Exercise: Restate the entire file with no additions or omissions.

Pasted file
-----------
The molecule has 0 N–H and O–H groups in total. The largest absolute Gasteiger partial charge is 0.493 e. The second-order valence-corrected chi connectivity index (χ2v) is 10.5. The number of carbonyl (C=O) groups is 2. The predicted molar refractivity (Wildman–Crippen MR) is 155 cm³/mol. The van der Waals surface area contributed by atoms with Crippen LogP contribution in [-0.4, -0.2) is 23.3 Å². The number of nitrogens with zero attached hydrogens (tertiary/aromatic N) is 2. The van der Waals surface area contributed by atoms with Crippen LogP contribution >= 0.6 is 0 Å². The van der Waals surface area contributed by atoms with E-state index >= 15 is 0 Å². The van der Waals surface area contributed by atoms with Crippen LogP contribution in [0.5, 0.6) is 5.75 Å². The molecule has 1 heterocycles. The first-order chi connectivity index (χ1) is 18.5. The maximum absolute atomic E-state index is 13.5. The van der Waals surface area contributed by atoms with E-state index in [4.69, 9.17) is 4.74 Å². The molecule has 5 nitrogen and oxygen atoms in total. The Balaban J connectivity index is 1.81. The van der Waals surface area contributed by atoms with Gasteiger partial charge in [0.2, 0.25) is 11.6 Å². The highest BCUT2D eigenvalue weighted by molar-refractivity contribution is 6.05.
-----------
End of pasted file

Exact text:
The molecule has 0 N–H and O–H groups in total. The largest absolute Gasteiger partial charge is 0.493 e. The second-order valence-corrected chi connectivity index (χ2v) is 10.5. The number of carbonyl (C=O) groups is 2. The predicted molar refractivity (Wildman–Crippen MR) is 155 cm³/mol. The van der Waals surface area contributed by atoms with Crippen LogP contribution in [-0.4, -0.2) is 23.3 Å². The number of nitrogens with zero attached hydrogens (tertiary/aromatic N) is 2. The van der Waals surface area contributed by atoms with Crippen LogP contribution >= 0.6 is 0 Å². The van der Waals surface area contributed by atoms with E-state index >= 15 is 0 Å². The van der Waals surface area contributed by atoms with Crippen LogP contribution in [0.5, 0.6) is 5.75 Å². The molecule has 1 heterocycles. The first-order chi connectivity index (χ1) is 18.5. The maximum absolute atomic E-state index is 13.5. The van der Waals surface area contributed by atoms with E-state index in [4.69, 9.17) is 4.74 Å². The molecule has 5 nitrogen and oxygen atoms in total. The Balaban J connectivity index is 1.81. The van der Waals surface area contributed by atoms with Gasteiger partial charge in [0.2, 0.25) is 11.6 Å². The highest BCUT2D eigenvalue weighted by molar-refractivity contribution is 6.05.